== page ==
Last week the ABS published a wonderfully insightful dataset that shows the Australian population by country of birth as of June 2021.
This is an excellent excuse to reflect on our role as a migration nation.
In 2020, almost 30 per cent of the Australian population was born abroad. In Sydney about half the people have at least one parent that was born overseas. Depending on how loosely we define the term “migration background” we can argue that we are a majority migrant nation.
In either case, we are becoming increasingly diverse as a people. In 1996 the share of foreign-born people in Australia was 23.2 per cent. This number inched up to 29.8 per cent by 2020. The border closures led to an unexpected fall in migrants. Instead of adding 180,000 migrants per year (average of the decade before the pandemic), Australia lost 151,000 migrants between 2020 and 2021.
The migrant stock (the official technical term) in Australia now stands at 7.50 million (or 29.1 per cent of the population) – down from 7.65 million in 2020.
In the long-term, this will be a one-off outlier. Australia will continue to import international students and skilled workers at scale. As I wrote previously, you can look at the federal budget to see that no Treasurer in their right mind would argue for a low migration intake. Our nation will continue to become more diverse every year.
The face of the nation is changing as a new wave of nationalities call Australia home. In the decades after WWII, migrants from Greece and Italy shaped the nation. Upon arrival, they convinced Australians in a heartbeat to take up Mediterranean cuisine, supplement tea with coffee and potatoes for pasta.
We even started to build houses based on the Mediterranean rather than English design principles. Australians have always picked up the best practices and habits of newly arrived migrants. We really are suggestable and pliable people willing to be reshaped, aren’t we?
Nowadays migrants come from Asian nations rather than European ones – considering our trade profile that isn’t much of a surprise. In 1996 about 57 per cent of migrants in Australia were from European nations and only 22 per cent from Asian nations. By 2021, this trend almost reversed (30 per cent European vs 43 per cent Asian). We’ve already integrated Asian foods into our diet, and I wonder which architectural elements we might embrace over time. Will the standard Aussie home be built with Feng Shui in mind?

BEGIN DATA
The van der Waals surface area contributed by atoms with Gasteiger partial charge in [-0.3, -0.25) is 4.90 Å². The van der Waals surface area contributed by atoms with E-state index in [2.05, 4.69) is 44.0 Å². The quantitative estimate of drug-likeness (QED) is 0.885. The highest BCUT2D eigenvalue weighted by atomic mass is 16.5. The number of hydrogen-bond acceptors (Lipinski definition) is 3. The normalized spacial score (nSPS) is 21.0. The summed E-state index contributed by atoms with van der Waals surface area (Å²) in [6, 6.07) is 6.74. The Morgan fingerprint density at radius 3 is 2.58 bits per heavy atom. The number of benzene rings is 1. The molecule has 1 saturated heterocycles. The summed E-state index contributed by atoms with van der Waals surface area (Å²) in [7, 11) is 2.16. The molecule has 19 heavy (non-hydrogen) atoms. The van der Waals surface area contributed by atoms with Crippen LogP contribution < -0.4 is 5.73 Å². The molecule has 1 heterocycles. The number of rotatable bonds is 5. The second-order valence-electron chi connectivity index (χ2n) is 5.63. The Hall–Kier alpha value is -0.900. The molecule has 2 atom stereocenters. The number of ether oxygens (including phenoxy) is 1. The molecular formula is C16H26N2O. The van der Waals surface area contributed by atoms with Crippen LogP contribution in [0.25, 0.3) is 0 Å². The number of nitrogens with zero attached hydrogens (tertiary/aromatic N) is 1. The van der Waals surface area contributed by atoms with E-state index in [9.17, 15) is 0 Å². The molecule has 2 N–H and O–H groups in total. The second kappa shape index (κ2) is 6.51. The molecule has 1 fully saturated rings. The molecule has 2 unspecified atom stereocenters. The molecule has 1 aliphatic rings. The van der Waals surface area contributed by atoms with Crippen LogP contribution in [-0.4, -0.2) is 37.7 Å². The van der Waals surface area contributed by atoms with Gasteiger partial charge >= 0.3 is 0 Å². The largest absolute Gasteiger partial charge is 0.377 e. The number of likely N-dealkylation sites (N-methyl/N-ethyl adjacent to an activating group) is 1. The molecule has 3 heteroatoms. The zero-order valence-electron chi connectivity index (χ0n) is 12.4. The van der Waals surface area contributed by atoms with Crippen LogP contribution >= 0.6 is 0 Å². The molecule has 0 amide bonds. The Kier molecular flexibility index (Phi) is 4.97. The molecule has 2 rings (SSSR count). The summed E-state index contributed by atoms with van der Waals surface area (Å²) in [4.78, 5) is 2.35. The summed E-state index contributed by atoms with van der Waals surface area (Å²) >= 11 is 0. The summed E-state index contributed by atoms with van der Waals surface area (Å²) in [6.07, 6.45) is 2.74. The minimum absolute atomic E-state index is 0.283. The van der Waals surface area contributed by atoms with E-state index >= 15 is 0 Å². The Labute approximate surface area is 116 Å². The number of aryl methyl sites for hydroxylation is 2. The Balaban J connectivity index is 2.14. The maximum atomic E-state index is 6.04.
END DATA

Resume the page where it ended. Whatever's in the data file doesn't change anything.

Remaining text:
The trend towards becoming an even more Asian nation was slowed in 2019 when Chinese migration to Australia was throttled by the Chinese Communist Party – a little political flex as we will occasionally experience when dealing with China. This will eventually ease as the emerging Asian urban middle-class continues to demand English speaking university education.
In 2021, some Chinese and Indian migrants returned to their countries of origin at high rates. These were largely international students who spent the pandemic at home with their parents, rather than logging into online courses from their purpose-built student apartments in Melbourne or Sydney. Some skilled migrants only held temporary employment contracts and left the country during the prolonged lockdowns.
The decline in migrants from England, Greece and Italy has little to do with the pandemic. Migrants from these nations have simply reached the dying stage of their lifecycle now. They arrived half a century ago when aged in their 20s. This becomes clearly visible when we compare the age profile of the migrants from Greece and Italy. The latest data for the above chart sadly comes from the 2016 Census but the general shape remains (I can’t wait to update this chart in late June, when 2021 Census data gets released). The most common age for migrants from India is 32, while the most common age for Greek migrants is 76.
Of the 141 officially listed migration source countries, 111 lost population. While three nations stayed stable, 27 nations saw their migrant stock in Australia increase. The South African and Filipino populations in Australia saw growth, as did a few refugee source nations like Afghanistan, and small neighbours of Australia (Tonga, Vanuatu, Samoa).
The Australian-born population in Australia increased by 196,000 between 2020 and 2021. That’s about 15,000 more people than we would have expected, based on data from the decade before the pandemic. As I explained in a previous column, this wasn’t the result of a coronavirus baby boom. Rather, we saw Aussie ex-pats returning during the pandemic. These returnees tended to have high incomes and decent savings that further added to the local housing boom.
When we look at this data next year, high migration will have returned. Australia will have made itself a bit more culturally diverse yet again. We are well experienced in taking in folks from abroad and absorbing the best their cultures have to offer.
That said, retaining social cohesion is a challenge. Creating opportunities for migrants to interact with the established population as equals in social and professional situations is crucial.
For people to interact as equals, a common language base is necessary. Ensuring English language proficiency must be a priority. This should take place before allowing international students and skilled workers into the country. With humanitarian and family visas, such as training should be provided (and made compulsory).
Source: Read More